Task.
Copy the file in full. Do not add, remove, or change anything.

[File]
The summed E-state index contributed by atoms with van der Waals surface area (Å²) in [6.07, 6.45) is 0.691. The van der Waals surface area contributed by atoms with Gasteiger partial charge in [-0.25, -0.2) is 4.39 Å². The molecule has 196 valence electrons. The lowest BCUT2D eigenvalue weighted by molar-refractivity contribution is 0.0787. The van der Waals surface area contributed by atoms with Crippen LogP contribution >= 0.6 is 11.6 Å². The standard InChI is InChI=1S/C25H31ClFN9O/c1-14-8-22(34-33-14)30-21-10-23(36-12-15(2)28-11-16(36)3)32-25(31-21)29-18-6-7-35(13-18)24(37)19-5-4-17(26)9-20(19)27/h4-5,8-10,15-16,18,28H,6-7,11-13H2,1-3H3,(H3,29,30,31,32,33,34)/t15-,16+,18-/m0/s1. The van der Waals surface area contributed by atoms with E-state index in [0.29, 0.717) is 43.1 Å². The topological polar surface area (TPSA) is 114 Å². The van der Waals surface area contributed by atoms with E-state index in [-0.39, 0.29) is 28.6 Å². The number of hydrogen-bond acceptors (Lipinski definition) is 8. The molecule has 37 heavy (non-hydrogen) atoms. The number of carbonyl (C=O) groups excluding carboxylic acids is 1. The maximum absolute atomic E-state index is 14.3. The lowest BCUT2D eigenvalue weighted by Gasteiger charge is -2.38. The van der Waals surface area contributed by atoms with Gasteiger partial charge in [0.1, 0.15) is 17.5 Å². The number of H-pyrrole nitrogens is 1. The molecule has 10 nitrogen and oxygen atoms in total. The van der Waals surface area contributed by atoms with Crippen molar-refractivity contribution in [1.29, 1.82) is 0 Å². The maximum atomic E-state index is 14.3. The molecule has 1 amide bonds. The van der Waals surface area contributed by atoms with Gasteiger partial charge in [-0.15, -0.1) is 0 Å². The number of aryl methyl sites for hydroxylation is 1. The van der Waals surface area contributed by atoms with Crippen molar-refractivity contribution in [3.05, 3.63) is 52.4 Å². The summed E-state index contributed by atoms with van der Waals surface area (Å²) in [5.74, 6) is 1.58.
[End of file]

The summed E-state index contributed by atoms with van der Waals surface area (Å²) in [6.07, 6.45) is 0.691. The van der Waals surface area contributed by atoms with Gasteiger partial charge in [-0.25, -0.2) is 4.39 Å². The molecule has 196 valence electrons. The lowest BCUT2D eigenvalue weighted by molar-refractivity contribution is 0.0787. The van der Waals surface area contributed by atoms with Crippen LogP contribution >= 0.6 is 11.6 Å². The standard InChI is InChI=1S/C25H31ClFN9O/c1-14-8-22(34-33-14)30-21-10-23(36-12-15(2)28-11-16(36)3)32-25(31-21)29-18-6-7-35(13-18)24(37)19-5-4-17(26)9-20(19)27/h4-5,8-10,15-16,18,28H,6-7,11-13H2,1-3H3,(H3,29,30,31,32,33,34)/t15-,16+,18-/m0/s1. The van der Waals surface area contributed by atoms with E-state index in [0.29, 0.717) is 43.1 Å². The topological polar surface area (TPSA) is 114 Å². The van der Waals surface area contributed by atoms with E-state index in [-0.39, 0.29) is 28.6 Å². The number of hydrogen-bond acceptors (Lipinski definition) is 8. The molecule has 37 heavy (non-hydrogen) atoms. The number of carbonyl (C=O) groups excluding carboxylic acids is 1. The maximum absolute atomic E-state index is 14.3. The lowest BCUT2D eigenvalue weighted by Gasteiger charge is -2.38. The van der Waals surface area contributed by atoms with Gasteiger partial charge in [0.1, 0.15) is 17.5 Å². The number of H-pyrrole nitrogens is 1. The molecule has 10 nitrogen and oxygen atoms in total. The van der Waals surface area contributed by atoms with Crippen molar-refractivity contribution in [1.29, 1.82) is 0 Å². The maximum atomic E-state index is 14.3. The molecule has 1 amide bonds. The van der Waals surface area contributed by atoms with Gasteiger partial charge in [-0.15, -0.1) is 0 Å². The number of aryl methyl sites for hydroxylation is 1. The van der Waals surface area contributed by atoms with Crippen molar-refractivity contribution in [3.05, 3.63) is 52.4 Å². The summed E-state index contributed by atoms with van der Waals surface area (Å²) in [5.74, 6) is 1.58.